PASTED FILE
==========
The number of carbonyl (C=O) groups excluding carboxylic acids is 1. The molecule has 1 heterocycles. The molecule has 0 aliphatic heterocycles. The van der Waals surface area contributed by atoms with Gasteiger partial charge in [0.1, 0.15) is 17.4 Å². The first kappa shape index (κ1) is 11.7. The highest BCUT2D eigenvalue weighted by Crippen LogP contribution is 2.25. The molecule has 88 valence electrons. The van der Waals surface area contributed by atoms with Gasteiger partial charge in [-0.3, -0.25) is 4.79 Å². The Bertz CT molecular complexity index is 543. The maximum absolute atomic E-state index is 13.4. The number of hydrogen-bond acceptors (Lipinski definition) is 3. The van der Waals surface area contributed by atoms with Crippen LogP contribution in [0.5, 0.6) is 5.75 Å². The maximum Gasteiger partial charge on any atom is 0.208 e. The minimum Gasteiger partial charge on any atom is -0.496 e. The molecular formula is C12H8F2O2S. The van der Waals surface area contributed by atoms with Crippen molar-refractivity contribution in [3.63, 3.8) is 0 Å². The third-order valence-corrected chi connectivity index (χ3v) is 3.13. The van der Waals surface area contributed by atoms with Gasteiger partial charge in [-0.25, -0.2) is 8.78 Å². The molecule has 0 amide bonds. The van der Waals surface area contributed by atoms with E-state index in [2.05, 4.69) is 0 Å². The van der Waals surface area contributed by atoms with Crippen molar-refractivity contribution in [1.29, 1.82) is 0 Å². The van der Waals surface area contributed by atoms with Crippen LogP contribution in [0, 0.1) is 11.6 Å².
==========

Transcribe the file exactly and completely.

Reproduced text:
The number of carbonyl (C=O) groups excluding carboxylic acids is 1. The molecule has 1 heterocycles. The molecule has 0 aliphatic heterocycles. The van der Waals surface area contributed by atoms with Gasteiger partial charge in [0.1, 0.15) is 17.4 Å². The first kappa shape index (κ1) is 11.7. The highest BCUT2D eigenvalue weighted by Crippen LogP contribution is 2.25. The molecule has 88 valence electrons. The van der Waals surface area contributed by atoms with Gasteiger partial charge in [-0.3, -0.25) is 4.79 Å². The Bertz CT molecular complexity index is 543. The maximum absolute atomic E-state index is 13.4. The number of hydrogen-bond acceptors (Lipinski definition) is 3. The van der Waals surface area contributed by atoms with Crippen LogP contribution in [0.5, 0.6) is 5.75 Å². The maximum Gasteiger partial charge on any atom is 0.208 e. The minimum Gasteiger partial charge on any atom is -0.496 e. The molecular formula is C12H8F2O2S. The van der Waals surface area contributed by atoms with Crippen molar-refractivity contribution in [3.63, 3.8) is 0 Å². The third-order valence-corrected chi connectivity index (χ3v) is 3.13. The van der Waals surface area contributed by atoms with Gasteiger partial charge in [-0.25, -0.2) is 8.78 Å². The molecule has 0 amide bonds. The van der Waals surface area contributed by atoms with E-state index in [2.05, 4.69) is 0 Å². The van der Waals surface area contributed by atoms with Crippen molar-refractivity contribution in [1.29, 1.82) is 0 Å². The van der Waals surface area contributed by atoms with Crippen LogP contribution in [0, 0.1) is 11.6 Å².